Anime (Ani-may) is the animated version of a popular Japanese drawing style called Manga (Mon-gah). Anime combines graphic art, characterization, and cinematography, with imaginative and individualistic techniques. Unlike familiar Western animation such as Disney productions, Anime focuses less on movement, more on detailed settings, and uses ‘camera effects,’ such as panning, zooming, and angle shots. Character proportions and features are varied, with a common characteristic feature being large emotive eyes. Anime has changed the way Eastern animation is created and has also had a major impact on Western animation, influencing cartoons such as Avatar: The Last Airbender; Steven Universe; and Adventure Time, among others.
Anime Temecula, produced by the Temecula Valley Museum in cooperation with Bigfoot Graphics, features artwork from some of the many Anime fans in the Temecula Valley who are captivated by the diverse stories and inspired by the colorful characters featured in Anime and Manga styles.
In 1958, the first major animation studio surfaced in Japan, becoming Toei Animation, which is responsible for adapting popular Manga into Anime. The first Manga to Anime series, Osamu Tezuka’s: Tetsuwan Atom Astro Boy, premiered on January 1, 1963. By the 1980’s, Anime had gone mainstream, airing on Japanese television across the country. Certain genres emerged, such as Shoen (the young boy genre) and Shoujo (the young girl genre). Many concepts and references were based on those established in Dragon Ball (1986), and the entire ‘magical girl’ concept, which took inspiration from Sailor Moon (1992). Since the 1980s, Anime has become Japan’s most lucrative film industry, with shows such as One Piece (1999) and Digimon (1999) helping to increase the global popularity of this animation style. Anime has brought so much notoriety to Japan that national holidays have been created around some of the animation productions. March 18th is known as Saiyan Day, created by Dragon Ball fans. Another Dragon Ball-themed holiday is Goku Piccolo Day, celebrated annually on May 9th.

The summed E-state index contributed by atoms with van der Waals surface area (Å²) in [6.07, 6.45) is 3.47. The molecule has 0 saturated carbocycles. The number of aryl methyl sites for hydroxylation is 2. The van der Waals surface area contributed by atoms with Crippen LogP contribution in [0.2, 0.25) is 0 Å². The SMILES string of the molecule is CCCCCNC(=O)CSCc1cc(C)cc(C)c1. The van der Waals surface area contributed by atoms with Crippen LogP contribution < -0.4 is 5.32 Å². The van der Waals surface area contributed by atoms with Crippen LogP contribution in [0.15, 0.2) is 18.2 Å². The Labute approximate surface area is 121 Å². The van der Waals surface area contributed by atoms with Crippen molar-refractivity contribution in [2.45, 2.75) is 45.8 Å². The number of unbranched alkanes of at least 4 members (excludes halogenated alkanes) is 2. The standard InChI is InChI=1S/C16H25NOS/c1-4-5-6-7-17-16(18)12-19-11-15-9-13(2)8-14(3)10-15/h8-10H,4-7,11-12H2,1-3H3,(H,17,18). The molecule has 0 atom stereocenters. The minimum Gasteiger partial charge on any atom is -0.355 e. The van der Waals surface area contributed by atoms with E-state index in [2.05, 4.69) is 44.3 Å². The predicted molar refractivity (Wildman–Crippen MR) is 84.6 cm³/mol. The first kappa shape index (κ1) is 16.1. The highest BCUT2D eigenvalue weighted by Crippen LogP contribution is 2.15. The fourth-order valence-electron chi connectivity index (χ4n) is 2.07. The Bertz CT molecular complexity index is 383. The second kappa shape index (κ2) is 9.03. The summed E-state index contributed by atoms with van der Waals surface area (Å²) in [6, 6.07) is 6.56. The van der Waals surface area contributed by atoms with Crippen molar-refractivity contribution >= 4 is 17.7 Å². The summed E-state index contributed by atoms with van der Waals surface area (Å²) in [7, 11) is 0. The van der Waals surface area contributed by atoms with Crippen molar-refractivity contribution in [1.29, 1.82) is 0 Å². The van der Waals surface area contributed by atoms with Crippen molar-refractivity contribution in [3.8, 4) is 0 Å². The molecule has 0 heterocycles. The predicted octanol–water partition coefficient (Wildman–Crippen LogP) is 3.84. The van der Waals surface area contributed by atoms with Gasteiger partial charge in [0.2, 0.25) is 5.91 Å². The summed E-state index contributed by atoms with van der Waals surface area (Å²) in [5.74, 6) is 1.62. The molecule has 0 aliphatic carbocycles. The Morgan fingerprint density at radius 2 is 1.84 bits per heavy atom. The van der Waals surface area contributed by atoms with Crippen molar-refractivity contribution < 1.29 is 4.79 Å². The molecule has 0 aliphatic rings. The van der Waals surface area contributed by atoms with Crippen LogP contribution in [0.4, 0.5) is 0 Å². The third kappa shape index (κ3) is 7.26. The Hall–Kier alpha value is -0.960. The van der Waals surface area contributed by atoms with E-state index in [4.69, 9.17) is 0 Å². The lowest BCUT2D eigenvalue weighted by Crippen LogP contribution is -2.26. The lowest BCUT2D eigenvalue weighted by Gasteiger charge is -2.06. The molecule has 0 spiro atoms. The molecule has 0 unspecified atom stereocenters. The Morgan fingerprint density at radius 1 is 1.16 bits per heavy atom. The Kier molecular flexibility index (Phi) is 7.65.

Visit the Temecula Valley Museum to see why this artform is popular all over the world and view local artists versions of this popular artistic style. The Temecula Valley Museum is located at Sam Hicks Monument Park in Old Town Temecula (28314 Mercedes Street) and is open Tuesday through Sunday, 10:00 am – 4:00 pm. For more information and other fun online activities, please visit TemeculaValleyMuseum.org, or just call (951) 694-6450.